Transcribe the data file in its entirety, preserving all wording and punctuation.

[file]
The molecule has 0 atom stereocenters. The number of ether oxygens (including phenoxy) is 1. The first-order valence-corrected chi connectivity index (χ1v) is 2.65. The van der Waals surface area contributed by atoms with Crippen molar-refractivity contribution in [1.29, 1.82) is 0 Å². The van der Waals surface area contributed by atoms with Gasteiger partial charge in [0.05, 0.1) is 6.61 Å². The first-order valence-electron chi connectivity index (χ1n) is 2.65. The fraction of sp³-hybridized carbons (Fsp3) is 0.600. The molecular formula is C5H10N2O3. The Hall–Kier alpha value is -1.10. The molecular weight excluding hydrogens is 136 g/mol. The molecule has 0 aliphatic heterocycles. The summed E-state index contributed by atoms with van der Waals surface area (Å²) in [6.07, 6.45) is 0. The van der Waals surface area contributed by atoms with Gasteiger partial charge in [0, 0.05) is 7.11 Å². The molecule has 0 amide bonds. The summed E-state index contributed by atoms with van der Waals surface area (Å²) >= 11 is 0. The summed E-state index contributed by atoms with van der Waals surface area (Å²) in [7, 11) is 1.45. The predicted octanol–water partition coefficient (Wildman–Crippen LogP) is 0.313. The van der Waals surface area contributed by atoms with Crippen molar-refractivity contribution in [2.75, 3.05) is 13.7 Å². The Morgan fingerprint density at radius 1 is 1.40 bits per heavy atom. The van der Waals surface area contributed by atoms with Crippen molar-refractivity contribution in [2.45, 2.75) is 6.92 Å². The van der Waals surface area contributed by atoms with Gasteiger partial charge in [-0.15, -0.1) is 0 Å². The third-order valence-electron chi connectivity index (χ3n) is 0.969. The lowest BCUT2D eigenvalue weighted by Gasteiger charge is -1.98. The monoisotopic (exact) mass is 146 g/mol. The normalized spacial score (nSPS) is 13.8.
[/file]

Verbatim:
The molecule has 0 atom stereocenters. The number of ether oxygens (including phenoxy) is 1. The first-order valence-corrected chi connectivity index (χ1v) is 2.65. The van der Waals surface area contributed by atoms with Crippen molar-refractivity contribution in [1.29, 1.82) is 0 Å². The van der Waals surface area contributed by atoms with Gasteiger partial charge in [0.05, 0.1) is 6.61 Å². The first-order valence-electron chi connectivity index (χ1n) is 2.65. The fraction of sp³-hybridized carbons (Fsp3) is 0.600. The molecular formula is C5H10N2O3. The Hall–Kier alpha value is -1.10. The molecular weight excluding hydrogens is 136 g/mol. The molecule has 0 aliphatic heterocycles. The summed E-state index contributed by atoms with van der Waals surface area (Å²) in [6.07, 6.45) is 0. The van der Waals surface area contributed by atoms with Gasteiger partial charge in [0, 0.05) is 7.11 Å². The molecule has 0 amide bonds. The summed E-state index contributed by atoms with van der Waals surface area (Å²) >= 11 is 0. The summed E-state index contributed by atoms with van der Waals surface area (Å²) in [7, 11) is 1.45. The predicted octanol–water partition coefficient (Wildman–Crippen LogP) is 0.313. The van der Waals surface area contributed by atoms with Crippen molar-refractivity contribution in [2.75, 3.05) is 13.7 Å². The Morgan fingerprint density at radius 1 is 1.40 bits per heavy atom. The van der Waals surface area contributed by atoms with Crippen molar-refractivity contribution in [2.45, 2.75) is 6.92 Å². The van der Waals surface area contributed by atoms with Gasteiger partial charge in [-0.15, -0.1) is 0 Å². The third-order valence-electron chi connectivity index (χ3n) is 0.969. The lowest BCUT2D eigenvalue weighted by Gasteiger charge is -1.98. The monoisotopic (exact) mass is 146 g/mol. The normalized spacial score (nSPS) is 13.8.